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Dependency and dependency injection

Ever wondered how to effectively manage relationships between objects in object-oriented programming? Curious about a technique that can structure, describe, and optimize these connections? Well, have you heard of dependency injection? In this introduction, we'll delve into the world of dependency injection and explore its role in managing object dependencies. Ready to uncover the secrets behind this powerful concept? Let's dive in!

Dependency and dependency injection

Before we proceed, it's important to understand the term "dependency." In object-oriented programming, a dependency is a relationship between two classes where one class relies on the functionality of the other. Simply put, it means that one class is dependent on the other.

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In OOP, dependencies appear in the form of instance creation inside a class. Through this instance, one class can access the methods of another class. This way classes become dependent.

Now, we will depict an example of a dependency in form of pseudocode. Here we create an instance of the Email() class inside of EmailService():

class Email is
  method sendMessage() is

class EmailService is
  Email gmail = new Email()

  method sendMessage() is
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Dependency injection or DI is the process of transferring the task of object creation to other parts of code. This means making a dependency that you can use. This allows the creation of loose coupling in our code.

DI example

In the first snippet, the EmailService class relies on the Email class. With this dependency, you cannot use different types of Email. Its instance is constructed inside EmailService, so you can't use different variations of it. Also, you can't test different Email instances.

To overcome this, let's try to use one type of DI on this code:

interface Email is
  method sendMessage()

class GmailService implements Email is
  method sendMessage() is ...

class EmailService is
  method sendMessage(Email service) is
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Now, EmailService relies on the interface instead of a class. There are two classes that use our Email interface as a pattern and build different implementations. Object creation is now moved to other classes and the interface provides EmailService with different implementations. You can also set the implementation you want to access through the sendMessage() method:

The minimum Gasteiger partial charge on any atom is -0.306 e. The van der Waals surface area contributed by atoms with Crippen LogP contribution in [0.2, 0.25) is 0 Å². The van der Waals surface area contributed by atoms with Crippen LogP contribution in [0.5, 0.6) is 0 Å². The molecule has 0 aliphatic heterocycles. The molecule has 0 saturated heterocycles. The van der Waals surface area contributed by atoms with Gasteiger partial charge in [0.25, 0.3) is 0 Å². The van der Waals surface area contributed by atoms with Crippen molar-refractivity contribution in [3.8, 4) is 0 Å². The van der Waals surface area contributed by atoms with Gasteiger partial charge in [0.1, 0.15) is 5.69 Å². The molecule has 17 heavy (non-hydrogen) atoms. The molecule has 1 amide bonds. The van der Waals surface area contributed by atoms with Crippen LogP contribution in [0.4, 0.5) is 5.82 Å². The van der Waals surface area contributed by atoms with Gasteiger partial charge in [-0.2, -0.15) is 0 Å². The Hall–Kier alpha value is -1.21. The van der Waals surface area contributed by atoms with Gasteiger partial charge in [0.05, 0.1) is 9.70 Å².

EmailService gmail = new EmailService()
gmail.sendMessage(new GmailService())
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But this is just the tip of the iceberg. There are different types of dependency injection that you need to take into consideration.

Types of injection

There are three main types of DI. Let's look at them.

  • Method(Interface) Injection — dependencies are passed through methods that the class can access via interface or another class. The previous snippet of pseudocode was an example of method injection.
  • Property(Setter) Injection — dependencies are passed through a separate setter method. Implementation of this injector varies depending on the language. Here is a bare-bones example of this injection in pseudocode:

    class EmailService is
      Email service
      method getService() is
        return service
      method setService(Email service) is
        this.service = service
    class Main is
      EmailService email = new EmailService()
      email.setService(new GmailService())
      Email gmail = email.getService()

Depending on the language, you can work with the set method in different ways. For example, in Java, using Spring annotations, you can include parameters from config files into the set method. However, this pseudocode is meant to be as simple as possible.

  • Constructor Injection — dependencies are provided through the class constructor. Here we have our email example, where we can construct our EmailService() with different implementations of Email():

    class EmailService is
      Email email
      constructor of EmailService(Email email) is = email
      method sendMessage() is
    class Main is
       EmailService gmail = new EmailService(new GmailService())

Why do we need DI?

DI allows us to make code, parts of which are less interdependent on each other. Through DI, we can release some classes from the object creation process and pass them to injectors that can provide said objects. This way, one class will know nothing about the object creation process in the other. It allows you to reuse dependent classes without adjustment for each new instance of an object.

This comes in handy when you need to extend and modify your code. But, it can also improve your testing process. With DI, you can provide different instances with different tweaks of the same object, you can test how your code will react to it.

But, there are some disadvantages to DI. This can be addressed to the complexity of its implementation. It includes the steep learning curve for DI, problems caused by the overuse of DI, and troubles implementing DI with different frameworks and libraries.


Let's summarize this topic:

  • The main point of DI is to loosen coupling. It helps you work with dependencies.
  • By using DI you can increase code flexibility and simplify the testing process.
  • It's a complex topic with different implementations based on the scenario.
  • DI in different languages has peculiarities that can affect how you work with it.

While dependency injection can be a complex process, you now have a basic understanding of what it is and how it functions. If you're interested, there is plenty more to explore about dependency injection and its implementation. Feel free to delve deeper into the subject and expand your knowledge independently.

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